By 1887, listings for L.M. Prince, Optician and L.M. Prince & Bro. Photographic Supplies are found, with Louis Prince's brother Aaron having joined him in business. In the 1890-1891 Cincinnati, Ohio Directory, L.M. Prince and Aaron Prince are listed as L.M. Prince & Bro., Importers and Manufacturers of Photographic Apparatus and Material.

By June, 1891, Prince & Bro.'s new address is 134 West Fourth Street.  Moving to 108 W. 4th by June, 1896, Prince & Bro. and is now selling bicycles and cutlery, as well, adding architect's supplies by 1899. Prince & Bro. would occupy this address through 1915.  In 1902, Prince is also listed as President of the Oak Loan and Building Company, Cincinnati, which was incorporated September 7, 1887.


Several advertisements for Blair & Prince, marketing Blair's Lucidograph and the Perfect Reversible Back Camera:





What can be determined from the William's Cincinnati, Ohio directories, is that Louis Prince was associated with the A.S. Aloe firm in 1874, later forming a business partnership with Thomas H. Blair in 1885/1886 and finally partnering with his brother Aaron Prince by 1886/1887.

The name "Blair & Prince" only appears in the William's directory for one year.  With Prince partnering with his brother the following year, maybe Blair & Prince was a short-lived company. However, Prince's association with Blair continued as he marketed Blair's cameras into the 1880's.

The Blair & Prince partnership seems to confirm the origin of the Improved Utility Camera, strongly suggesting that it was built by Blair.  Blair had the factory resources to manufacture the camera, whereas Prince who was engaged in the manufacture of scientific instruments during the 1870's was now operating primarily as an optician and photographic supplier. The R.O.C.-style focusing screen lock could have been a move to differentiate Blair's cameras from Prince's.  But a more likely scenario was that the R.O.C.-style lock was just state-of-the-art, and Blair didn't need to differentiate his model of the Blair Utility, as he was no longer offering it in his catalogues.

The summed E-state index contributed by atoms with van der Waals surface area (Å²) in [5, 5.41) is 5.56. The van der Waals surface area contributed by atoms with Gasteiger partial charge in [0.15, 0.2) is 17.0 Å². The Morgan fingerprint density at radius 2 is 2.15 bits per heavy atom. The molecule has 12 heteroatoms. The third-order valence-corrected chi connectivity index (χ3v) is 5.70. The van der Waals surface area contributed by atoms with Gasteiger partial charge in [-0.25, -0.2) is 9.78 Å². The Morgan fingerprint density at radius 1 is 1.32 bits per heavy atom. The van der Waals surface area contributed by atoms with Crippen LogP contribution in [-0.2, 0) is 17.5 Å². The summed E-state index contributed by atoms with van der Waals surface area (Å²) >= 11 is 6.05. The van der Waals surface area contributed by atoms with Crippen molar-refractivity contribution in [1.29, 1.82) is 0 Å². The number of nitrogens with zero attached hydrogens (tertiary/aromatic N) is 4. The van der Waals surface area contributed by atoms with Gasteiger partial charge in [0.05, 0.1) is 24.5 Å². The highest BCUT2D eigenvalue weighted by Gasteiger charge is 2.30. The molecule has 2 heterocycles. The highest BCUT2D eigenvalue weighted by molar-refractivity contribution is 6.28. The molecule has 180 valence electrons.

It still doesn't answer why the partnership came about or why L.M. Prince & Bro. was still marketing the 1887 design in 1899, albeit with a spring back.  Possibly the Improved Utility Camera was just that, an improvement over Blair's Utility Camera.  Maybe Blair intended to phase out the Utility Camera, marketing this "Improved" model though his partnership with Prince. This could also explain why Blair's Utility Camera no longer appeared in their catalogues after about 1885.

As previously mentioned, the possibility of Prince having purchased Blair's interest in the Blair Utility/Prince Improved Utility, and manufacturing the camera with a spring back is probably unlikely.  Prince depicted the Improved Utility with a spring back in his 1899 catalogue, but all known surviving examples are equipped with hinged backs.


The example shown here is one of two known 4x5 L.M. Prince & Bro. Improved Utility Cameras having that company's manufacturer's (or marketer's) tag.  Given that it has a hinged and latching back vs. the spring back found on later Blair cameras and Blair Tourograph & Dry Plate Company-style hardware, suggests this example probably dates closer to 1886/1887 than 1899.










  Blair Tourograph & D.P. Co. 4x5              L.M. Prince & Bro. 4x5                                  Blair Camera 5x7


    Ad from Scovill's The American Annual of Photography and Photographic Times Almanac for 1888